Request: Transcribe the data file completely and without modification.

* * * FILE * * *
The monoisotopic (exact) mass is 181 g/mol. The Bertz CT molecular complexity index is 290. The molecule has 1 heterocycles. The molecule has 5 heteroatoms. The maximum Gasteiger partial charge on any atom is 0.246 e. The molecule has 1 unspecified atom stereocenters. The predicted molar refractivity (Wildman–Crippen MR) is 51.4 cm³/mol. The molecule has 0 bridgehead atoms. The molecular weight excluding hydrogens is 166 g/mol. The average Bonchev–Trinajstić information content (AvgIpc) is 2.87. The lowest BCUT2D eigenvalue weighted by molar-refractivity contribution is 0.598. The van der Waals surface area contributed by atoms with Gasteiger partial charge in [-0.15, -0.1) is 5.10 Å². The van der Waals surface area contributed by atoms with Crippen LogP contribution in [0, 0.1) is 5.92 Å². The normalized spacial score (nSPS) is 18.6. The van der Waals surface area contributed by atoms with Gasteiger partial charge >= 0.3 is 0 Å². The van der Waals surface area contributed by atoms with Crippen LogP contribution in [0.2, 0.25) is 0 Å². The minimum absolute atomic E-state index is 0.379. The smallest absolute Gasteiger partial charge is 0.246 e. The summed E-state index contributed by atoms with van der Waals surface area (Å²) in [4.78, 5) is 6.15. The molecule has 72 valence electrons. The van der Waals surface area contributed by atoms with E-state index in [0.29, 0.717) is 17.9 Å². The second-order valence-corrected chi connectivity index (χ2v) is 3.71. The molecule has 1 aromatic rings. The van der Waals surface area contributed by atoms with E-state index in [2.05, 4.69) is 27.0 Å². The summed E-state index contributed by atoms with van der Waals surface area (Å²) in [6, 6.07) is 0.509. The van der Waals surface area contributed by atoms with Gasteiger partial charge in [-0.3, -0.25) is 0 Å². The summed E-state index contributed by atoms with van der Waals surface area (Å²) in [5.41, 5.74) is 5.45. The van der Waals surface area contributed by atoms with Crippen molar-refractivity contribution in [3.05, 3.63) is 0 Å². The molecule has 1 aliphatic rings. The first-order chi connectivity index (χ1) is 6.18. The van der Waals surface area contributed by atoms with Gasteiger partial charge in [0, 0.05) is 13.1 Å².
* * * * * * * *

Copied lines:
The monoisotopic (exact) mass is 181 g/mol. The Bertz CT molecular complexity index is 290. The molecule has 1 heterocycles. The molecule has 5 heteroatoms. The maximum Gasteiger partial charge on any atom is 0.246 e. The molecule has 1 unspecified atom stereocenters. The predicted molar refractivity (Wildman–Crippen MR) is 51.4 cm³/mol. The molecule has 0 bridgehead atoms. The molecular weight excluding hydrogens is 166 g/mol. The average Bonchev–Trinajstić information content (AvgIpc) is 2.87. The lowest BCUT2D eigenvalue weighted by molar-refractivity contribution is 0.598. The van der Waals surface area contributed by atoms with Gasteiger partial charge in [-0.15, -0.1) is 5.10 Å². The van der Waals surface area contributed by atoms with Crippen LogP contribution in [0, 0.1) is 5.92 Å². The normalized spacial score (nSPS) is 18.6. The van der Waals surface area contributed by atoms with Gasteiger partial charge >= 0.3 is 0 Å². The van der Waals surface area contributed by atoms with Crippen LogP contribution in [0.2, 0.25) is 0 Å². The minimum absolute atomic E-state index is 0.379. The smallest absolute Gasteiger partial charge is 0.246 e. The summed E-state index contributed by atoms with van der Waals surface area (Å²) in [4.78, 5) is 6.15. The molecule has 72 valence electrons. The van der Waals surface area contributed by atoms with E-state index in [0.29, 0.717) is 17.9 Å². The second-order valence-corrected chi connectivity index (χ2v) is 3.71. The molecule has 1 aromatic rings. The van der Waals surface area contributed by atoms with E-state index in [2.05, 4.69) is 27.0 Å². The summed E-state index contributed by atoms with van der Waals surface area (Å²) in [6, 6.07) is 0.509. The van der Waals surface area contributed by atoms with Gasteiger partial charge in [-0.3, -0.25) is 0 Å². The summed E-state index contributed by atoms with van der Waals surface area (Å²) in [5.41, 5.74) is 5.45. The van der Waals surface area contributed by atoms with Crippen molar-refractivity contribution in [3.05, 3.63) is 0 Å². The molecule has 1 aliphatic rings. The first-order chi connectivity index (χ1) is 6.18. The van der Waals surface area contributed by atoms with Gasteiger partial charge in [0, 0.05) is 13.1 Å².